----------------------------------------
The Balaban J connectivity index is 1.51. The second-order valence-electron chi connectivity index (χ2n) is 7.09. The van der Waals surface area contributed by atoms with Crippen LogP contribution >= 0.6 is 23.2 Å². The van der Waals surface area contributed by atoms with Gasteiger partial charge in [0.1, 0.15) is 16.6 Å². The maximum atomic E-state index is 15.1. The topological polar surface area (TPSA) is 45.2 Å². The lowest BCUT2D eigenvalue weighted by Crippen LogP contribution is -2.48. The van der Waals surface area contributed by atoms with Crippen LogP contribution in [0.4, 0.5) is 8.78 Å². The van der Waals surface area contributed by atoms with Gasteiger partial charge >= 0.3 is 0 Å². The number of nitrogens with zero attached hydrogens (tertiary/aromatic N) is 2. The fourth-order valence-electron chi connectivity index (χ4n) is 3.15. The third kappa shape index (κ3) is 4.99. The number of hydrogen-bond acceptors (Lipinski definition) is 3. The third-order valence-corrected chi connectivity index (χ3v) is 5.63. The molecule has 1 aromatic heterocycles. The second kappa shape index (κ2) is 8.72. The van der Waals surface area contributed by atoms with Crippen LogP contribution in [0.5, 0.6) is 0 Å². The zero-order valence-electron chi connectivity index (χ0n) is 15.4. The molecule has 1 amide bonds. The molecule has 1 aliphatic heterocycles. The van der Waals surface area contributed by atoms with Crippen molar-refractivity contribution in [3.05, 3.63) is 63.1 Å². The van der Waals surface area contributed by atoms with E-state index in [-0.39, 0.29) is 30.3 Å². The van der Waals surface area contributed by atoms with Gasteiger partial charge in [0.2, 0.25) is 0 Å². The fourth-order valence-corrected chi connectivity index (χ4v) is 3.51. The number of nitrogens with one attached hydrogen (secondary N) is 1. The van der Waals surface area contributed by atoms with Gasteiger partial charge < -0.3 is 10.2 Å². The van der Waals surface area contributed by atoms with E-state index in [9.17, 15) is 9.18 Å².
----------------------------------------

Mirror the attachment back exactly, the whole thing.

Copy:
The Balaban J connectivity index is 1.51. The second-order valence-electron chi connectivity index (χ2n) is 7.09. The van der Waals surface area contributed by atoms with Crippen LogP contribution >= 0.6 is 23.2 Å². The van der Waals surface area contributed by atoms with Gasteiger partial charge in [0.1, 0.15) is 16.6 Å². The maximum atomic E-state index is 15.1. The topological polar surface area (TPSA) is 45.2 Å². The lowest BCUT2D eigenvalue weighted by Crippen LogP contribution is -2.48. The van der Waals surface area contributed by atoms with Crippen LogP contribution in [0.4, 0.5) is 8.78 Å². The van der Waals surface area contributed by atoms with Gasteiger partial charge >= 0.3 is 0 Å². The number of nitrogens with zero attached hydrogens (tertiary/aromatic N) is 2. The fourth-order valence-electron chi connectivity index (χ4n) is 3.15. The third kappa shape index (κ3) is 4.99. The number of hydrogen-bond acceptors (Lipinski definition) is 3. The third-order valence-corrected chi connectivity index (χ3v) is 5.63. The molecule has 1 aromatic heterocycles. The second kappa shape index (κ2) is 8.72. The van der Waals surface area contributed by atoms with Crippen LogP contribution in [0.5, 0.6) is 0 Å². The zero-order valence-electron chi connectivity index (χ0n) is 15.4. The molecule has 1 amide bonds. The molecule has 1 aliphatic heterocycles. The van der Waals surface area contributed by atoms with Crippen molar-refractivity contribution in [3.05, 3.63) is 63.1 Å². The van der Waals surface area contributed by atoms with E-state index in [-0.39, 0.29) is 30.3 Å². The van der Waals surface area contributed by atoms with Gasteiger partial charge in [0.2, 0.25) is 0 Å². The fourth-order valence-corrected chi connectivity index (χ4v) is 3.51. The number of nitrogens with one attached hydrogen (secondary N) is 1. The van der Waals surface area contributed by atoms with Gasteiger partial charge < -0.3 is 10.2 Å². The van der Waals surface area contributed by atoms with E-state index in [9.17, 15) is 9.18 Å².